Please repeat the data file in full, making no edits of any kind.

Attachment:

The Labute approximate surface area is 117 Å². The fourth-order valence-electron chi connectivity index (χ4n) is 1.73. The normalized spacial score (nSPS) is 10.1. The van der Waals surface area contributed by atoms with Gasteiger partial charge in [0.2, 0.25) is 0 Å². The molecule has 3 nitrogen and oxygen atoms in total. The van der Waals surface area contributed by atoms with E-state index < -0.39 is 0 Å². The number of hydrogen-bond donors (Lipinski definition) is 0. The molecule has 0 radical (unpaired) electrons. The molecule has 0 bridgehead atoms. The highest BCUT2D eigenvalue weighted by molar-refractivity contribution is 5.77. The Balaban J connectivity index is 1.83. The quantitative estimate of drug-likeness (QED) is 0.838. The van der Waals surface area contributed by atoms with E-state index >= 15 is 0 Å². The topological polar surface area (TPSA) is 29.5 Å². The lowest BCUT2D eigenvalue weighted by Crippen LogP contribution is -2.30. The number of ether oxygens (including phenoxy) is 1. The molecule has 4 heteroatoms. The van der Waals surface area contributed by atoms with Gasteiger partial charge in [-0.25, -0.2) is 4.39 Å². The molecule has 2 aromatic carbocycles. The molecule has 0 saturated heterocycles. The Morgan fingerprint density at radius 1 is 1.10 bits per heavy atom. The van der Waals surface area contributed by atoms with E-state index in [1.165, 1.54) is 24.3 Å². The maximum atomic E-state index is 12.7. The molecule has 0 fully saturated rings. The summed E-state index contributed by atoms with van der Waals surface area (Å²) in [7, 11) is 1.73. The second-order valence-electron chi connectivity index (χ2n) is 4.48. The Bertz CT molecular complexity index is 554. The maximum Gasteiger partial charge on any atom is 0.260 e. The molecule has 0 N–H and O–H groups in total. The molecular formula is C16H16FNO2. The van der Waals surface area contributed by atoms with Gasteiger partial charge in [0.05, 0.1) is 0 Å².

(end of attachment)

The Labute approximate surface area is 117 Å². The fourth-order valence-electron chi connectivity index (χ4n) is 1.73. The normalized spacial score (nSPS) is 10.1. The van der Waals surface area contributed by atoms with Gasteiger partial charge in [0.2, 0.25) is 0 Å². The molecule has 3 nitrogen and oxygen atoms in total. The van der Waals surface area contributed by atoms with E-state index < -0.39 is 0 Å². The number of hydrogen-bond donors (Lipinski definition) is 0. The molecule has 0 radical (unpaired) electrons. The molecule has 0 bridgehead atoms. The highest BCUT2D eigenvalue weighted by molar-refractivity contribution is 5.77. The Balaban J connectivity index is 1.83. The quantitative estimate of drug-likeness (QED) is 0.838. The van der Waals surface area contributed by atoms with E-state index >= 15 is 0 Å². The topological polar surface area (TPSA) is 29.5 Å². The lowest BCUT2D eigenvalue weighted by Crippen LogP contribution is -2.30. The number of ether oxygens (including phenoxy) is 1. The molecule has 4 heteroatoms. The van der Waals surface area contributed by atoms with Gasteiger partial charge in [-0.25, -0.2) is 4.39 Å². The molecule has 2 aromatic carbocycles. The molecule has 0 saturated heterocycles. The Morgan fingerprint density at radius 1 is 1.10 bits per heavy atom. The van der Waals surface area contributed by atoms with E-state index in [1.165, 1.54) is 24.3 Å². The maximum atomic E-state index is 12.7. The molecule has 0 fully saturated rings. The summed E-state index contributed by atoms with van der Waals surface area (Å²) in [7, 11) is 1.73. The second-order valence-electron chi connectivity index (χ2n) is 4.48. The Bertz CT molecular complexity index is 554. The maximum Gasteiger partial charge on any atom is 0.260 e. The molecule has 0 N–H and O–H groups in total. The molecular formula is C16H16FNO2. The van der Waals surface area contributed by atoms with Gasteiger partial charge in [0.05, 0.1) is 0 Å².